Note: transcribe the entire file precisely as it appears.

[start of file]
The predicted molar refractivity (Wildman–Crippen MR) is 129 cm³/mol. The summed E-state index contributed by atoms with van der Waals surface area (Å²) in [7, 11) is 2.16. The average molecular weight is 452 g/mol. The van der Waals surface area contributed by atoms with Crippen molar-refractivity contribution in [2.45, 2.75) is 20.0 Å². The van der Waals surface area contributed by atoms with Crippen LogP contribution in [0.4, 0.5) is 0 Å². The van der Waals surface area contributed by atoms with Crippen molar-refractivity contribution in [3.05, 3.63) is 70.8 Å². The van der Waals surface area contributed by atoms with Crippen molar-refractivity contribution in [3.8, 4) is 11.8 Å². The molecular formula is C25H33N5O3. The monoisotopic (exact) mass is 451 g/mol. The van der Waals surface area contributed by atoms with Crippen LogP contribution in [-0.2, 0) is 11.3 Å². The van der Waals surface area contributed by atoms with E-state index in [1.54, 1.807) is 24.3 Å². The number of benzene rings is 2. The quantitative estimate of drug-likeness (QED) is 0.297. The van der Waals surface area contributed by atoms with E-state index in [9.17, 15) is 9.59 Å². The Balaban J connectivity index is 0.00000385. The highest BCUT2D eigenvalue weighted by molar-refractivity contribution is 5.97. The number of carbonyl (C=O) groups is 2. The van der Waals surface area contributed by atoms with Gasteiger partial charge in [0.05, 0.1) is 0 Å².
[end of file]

The predicted molar refractivity (Wildman–Crippen MR) is 129 cm³/mol. The summed E-state index contributed by atoms with van der Waals surface area (Å²) in [7, 11) is 2.16. The average molecular weight is 452 g/mol. The van der Waals surface area contributed by atoms with Crippen molar-refractivity contribution in [2.45, 2.75) is 20.0 Å². The van der Waals surface area contributed by atoms with Crippen LogP contribution in [0.4, 0.5) is 0 Å². The van der Waals surface area contributed by atoms with Crippen molar-refractivity contribution in [3.05, 3.63) is 70.8 Å². The van der Waals surface area contributed by atoms with Crippen molar-refractivity contribution in [3.8, 4) is 11.8 Å². The molecular formula is C25H33N5O3. The monoisotopic (exact) mass is 451 g/mol. The van der Waals surface area contributed by atoms with Crippen LogP contribution in [-0.2, 0) is 11.3 Å². The van der Waals surface area contributed by atoms with E-state index in [1.54, 1.807) is 24.3 Å². The number of benzene rings is 2. The quantitative estimate of drug-likeness (QED) is 0.297. The van der Waals surface area contributed by atoms with E-state index in [9.17, 15) is 9.59 Å². The Balaban J connectivity index is 0.00000385. The highest BCUT2D eigenvalue weighted by molar-refractivity contribution is 5.97. The number of carbonyl (C=O) groups is 2. The van der Waals surface area contributed by atoms with Gasteiger partial charge in [0.05, 0.1) is 0 Å².